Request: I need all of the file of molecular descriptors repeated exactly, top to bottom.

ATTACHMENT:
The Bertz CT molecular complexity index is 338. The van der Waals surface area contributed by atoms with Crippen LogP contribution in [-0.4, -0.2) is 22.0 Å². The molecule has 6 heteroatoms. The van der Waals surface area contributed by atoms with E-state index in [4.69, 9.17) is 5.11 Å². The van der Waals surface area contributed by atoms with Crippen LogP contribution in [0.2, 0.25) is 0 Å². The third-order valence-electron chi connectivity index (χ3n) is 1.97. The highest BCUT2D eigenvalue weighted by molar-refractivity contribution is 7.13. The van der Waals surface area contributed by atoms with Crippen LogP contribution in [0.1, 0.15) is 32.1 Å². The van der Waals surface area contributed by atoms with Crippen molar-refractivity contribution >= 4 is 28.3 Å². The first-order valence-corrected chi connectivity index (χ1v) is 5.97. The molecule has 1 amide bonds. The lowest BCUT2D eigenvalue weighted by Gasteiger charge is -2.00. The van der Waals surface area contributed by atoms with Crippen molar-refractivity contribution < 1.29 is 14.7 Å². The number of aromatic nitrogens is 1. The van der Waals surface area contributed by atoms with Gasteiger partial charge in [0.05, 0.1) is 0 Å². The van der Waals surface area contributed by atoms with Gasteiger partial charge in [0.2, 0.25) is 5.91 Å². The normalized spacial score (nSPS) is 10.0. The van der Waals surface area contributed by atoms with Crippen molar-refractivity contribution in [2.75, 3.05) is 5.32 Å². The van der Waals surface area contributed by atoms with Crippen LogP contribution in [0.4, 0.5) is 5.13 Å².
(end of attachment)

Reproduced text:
The Bertz CT molecular complexity index is 338. The van der Waals surface area contributed by atoms with Crippen LogP contribution in [-0.4, -0.2) is 22.0 Å². The molecule has 6 heteroatoms. The van der Waals surface area contributed by atoms with E-state index in [4.69, 9.17) is 5.11 Å². The van der Waals surface area contributed by atoms with Crippen LogP contribution in [0.2, 0.25) is 0 Å². The third-order valence-electron chi connectivity index (χ3n) is 1.97. The highest BCUT2D eigenvalue weighted by molar-refractivity contribution is 7.13. The van der Waals surface area contributed by atoms with Crippen LogP contribution in [0.1, 0.15) is 32.1 Å². The van der Waals surface area contributed by atoms with Crippen molar-refractivity contribution >= 4 is 28.3 Å². The first-order valence-corrected chi connectivity index (χ1v) is 5.97. The molecule has 1 amide bonds. The lowest BCUT2D eigenvalue weighted by Gasteiger charge is -2.00. The van der Waals surface area contributed by atoms with Crippen molar-refractivity contribution < 1.29 is 14.7 Å². The number of aromatic nitrogens is 1. The van der Waals surface area contributed by atoms with Gasteiger partial charge in [0.05, 0.1) is 0 Å². The van der Waals surface area contributed by atoms with Gasteiger partial charge in [0.2, 0.25) is 5.91 Å². The normalized spacial score (nSPS) is 10.0. The van der Waals surface area contributed by atoms with Crippen molar-refractivity contribution in [2.75, 3.05) is 5.32 Å². The van der Waals surface area contributed by atoms with Crippen LogP contribution in [0.4, 0.5) is 5.13 Å².